Having an effective redress for a lawsuit against the police has been very challenging, frustrating and time-consuming. According to the reports of the National Crime Bureau (Ministry of home affairs)7, A total of 54,916 complaints against the police were reported in the country during the year 2015. But the Involvement of Police Personnel and action was taken against them were less. Only 16,308 investigations had been instituted and only 5526 cases had been registered against them, and only 1122 police personnel were sent to trial in the year from which only 25 police officers were convicted. An effort has been made since 1999 to collect data on the details of cases where the police have breached human rights in the form of excesses such as the disappearance of individuals, illegal detentions, fake encounters, extortion (blackmail), Torture, etc. A total of 94 cases of human rights abuses by the police (State Police) were recorded during 2015, 12 of which were found to be fraudulent. 34 police officers were arrested and no police officials were pronounced guilty.
Although, the number of cases registered and instituted are less yet there are arrests and punishments for those found guilty. This shows that nobody is above the law, if any government official too misuses his power, then he/she has to face the consequences. If, after filing a complaint, you don’t get a fair hearing, you may seek a review of the hearing and/or decision by invoking the jurisdiction of the High Courts under Article 226 of the Constitution of India. The principles of natural justice include the concept of justice and the idea of procedural fairness. The law is the same for all Indian citizens, no one above them, no one can go beyond the rules.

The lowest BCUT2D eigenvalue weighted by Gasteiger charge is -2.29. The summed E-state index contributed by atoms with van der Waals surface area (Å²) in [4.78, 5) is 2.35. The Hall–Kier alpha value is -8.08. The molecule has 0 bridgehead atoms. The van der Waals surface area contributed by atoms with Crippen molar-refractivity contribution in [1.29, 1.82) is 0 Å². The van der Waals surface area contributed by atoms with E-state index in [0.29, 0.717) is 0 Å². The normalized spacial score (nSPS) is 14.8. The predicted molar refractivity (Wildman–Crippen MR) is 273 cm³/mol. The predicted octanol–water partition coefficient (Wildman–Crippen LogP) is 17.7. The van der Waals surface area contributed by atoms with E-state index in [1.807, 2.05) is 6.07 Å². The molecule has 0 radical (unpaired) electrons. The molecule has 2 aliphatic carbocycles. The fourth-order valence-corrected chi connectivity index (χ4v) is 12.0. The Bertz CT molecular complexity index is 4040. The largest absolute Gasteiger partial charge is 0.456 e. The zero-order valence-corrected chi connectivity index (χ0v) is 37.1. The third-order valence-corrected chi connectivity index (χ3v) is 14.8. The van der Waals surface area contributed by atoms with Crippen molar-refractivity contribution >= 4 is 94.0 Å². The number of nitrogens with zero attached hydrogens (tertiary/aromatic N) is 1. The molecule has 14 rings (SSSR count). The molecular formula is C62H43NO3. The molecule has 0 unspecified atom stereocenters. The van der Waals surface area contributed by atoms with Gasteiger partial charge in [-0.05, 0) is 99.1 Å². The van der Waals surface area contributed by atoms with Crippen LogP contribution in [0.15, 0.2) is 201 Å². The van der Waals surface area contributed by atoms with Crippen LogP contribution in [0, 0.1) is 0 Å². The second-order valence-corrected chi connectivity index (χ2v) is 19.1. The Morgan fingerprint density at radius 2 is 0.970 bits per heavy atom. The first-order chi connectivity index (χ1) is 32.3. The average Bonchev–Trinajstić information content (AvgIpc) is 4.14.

As Lord Acton stated “power corrupts. Absolute power corrupts absolutely”. Let’s hope that the protector doesn’t turn into the tormentor.
1Prakash Singh & Ors vs Union Of India And Ors on 22 September, 2006
3The Code of Criminal Procedure, 1973 – Bare Act, LexisNexis
4The government of Odisha has, via a government order, bestowed the PCA’s powers in its Lokpal. The order further noted that all complaints against police officers should be filed to the Lokpal in a particular form accompanied by an affidavit.
5Complaints must be filed within 12 months of the egregious infringement of discipline or crime occurring in Odisha and within 6 months in Chhattisgarh.
6Commonwealth Human Rights Initiative pdf
This article is authored by Amisha Sha, Second-Year, BBA LL.B, student of Narsee Monji Institute of Management and Studies(NMIMS)